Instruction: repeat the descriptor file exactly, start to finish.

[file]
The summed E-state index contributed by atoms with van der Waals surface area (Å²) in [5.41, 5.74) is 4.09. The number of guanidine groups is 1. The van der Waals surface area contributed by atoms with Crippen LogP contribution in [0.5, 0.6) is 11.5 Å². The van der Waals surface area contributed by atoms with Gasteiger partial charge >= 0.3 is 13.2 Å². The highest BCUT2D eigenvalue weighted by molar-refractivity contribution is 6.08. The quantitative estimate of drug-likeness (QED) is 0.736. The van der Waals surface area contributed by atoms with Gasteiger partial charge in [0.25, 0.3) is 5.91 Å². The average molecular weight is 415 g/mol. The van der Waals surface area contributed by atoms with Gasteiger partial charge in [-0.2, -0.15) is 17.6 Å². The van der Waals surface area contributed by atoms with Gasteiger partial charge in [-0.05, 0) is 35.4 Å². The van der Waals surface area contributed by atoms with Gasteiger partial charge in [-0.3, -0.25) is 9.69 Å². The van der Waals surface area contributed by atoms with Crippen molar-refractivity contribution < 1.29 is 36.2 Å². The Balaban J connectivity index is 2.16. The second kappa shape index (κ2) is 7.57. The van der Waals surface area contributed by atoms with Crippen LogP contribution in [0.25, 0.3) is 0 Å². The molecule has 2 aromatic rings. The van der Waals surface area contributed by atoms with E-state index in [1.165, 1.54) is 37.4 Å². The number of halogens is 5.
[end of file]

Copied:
The summed E-state index contributed by atoms with van der Waals surface area (Å²) in [5.41, 5.74) is 4.09. The number of guanidine groups is 1. The van der Waals surface area contributed by atoms with Crippen LogP contribution in [0.5, 0.6) is 11.5 Å². The van der Waals surface area contributed by atoms with Gasteiger partial charge >= 0.3 is 13.2 Å². The highest BCUT2D eigenvalue weighted by molar-refractivity contribution is 6.08. The quantitative estimate of drug-likeness (QED) is 0.736. The van der Waals surface area contributed by atoms with Gasteiger partial charge in [0.25, 0.3) is 5.91 Å². The average molecular weight is 415 g/mol. The van der Waals surface area contributed by atoms with Gasteiger partial charge in [-0.2, -0.15) is 17.6 Å². The van der Waals surface area contributed by atoms with Gasteiger partial charge in [-0.05, 0) is 35.4 Å². The van der Waals surface area contributed by atoms with Gasteiger partial charge in [-0.3, -0.25) is 9.69 Å². The van der Waals surface area contributed by atoms with Crippen molar-refractivity contribution < 1.29 is 36.2 Å². The Balaban J connectivity index is 2.16. The second kappa shape index (κ2) is 7.57. The van der Waals surface area contributed by atoms with Crippen LogP contribution in [0.25, 0.3) is 0 Å². The molecule has 2 aromatic rings. The van der Waals surface area contributed by atoms with E-state index in [1.165, 1.54) is 37.4 Å². The number of halogens is 5.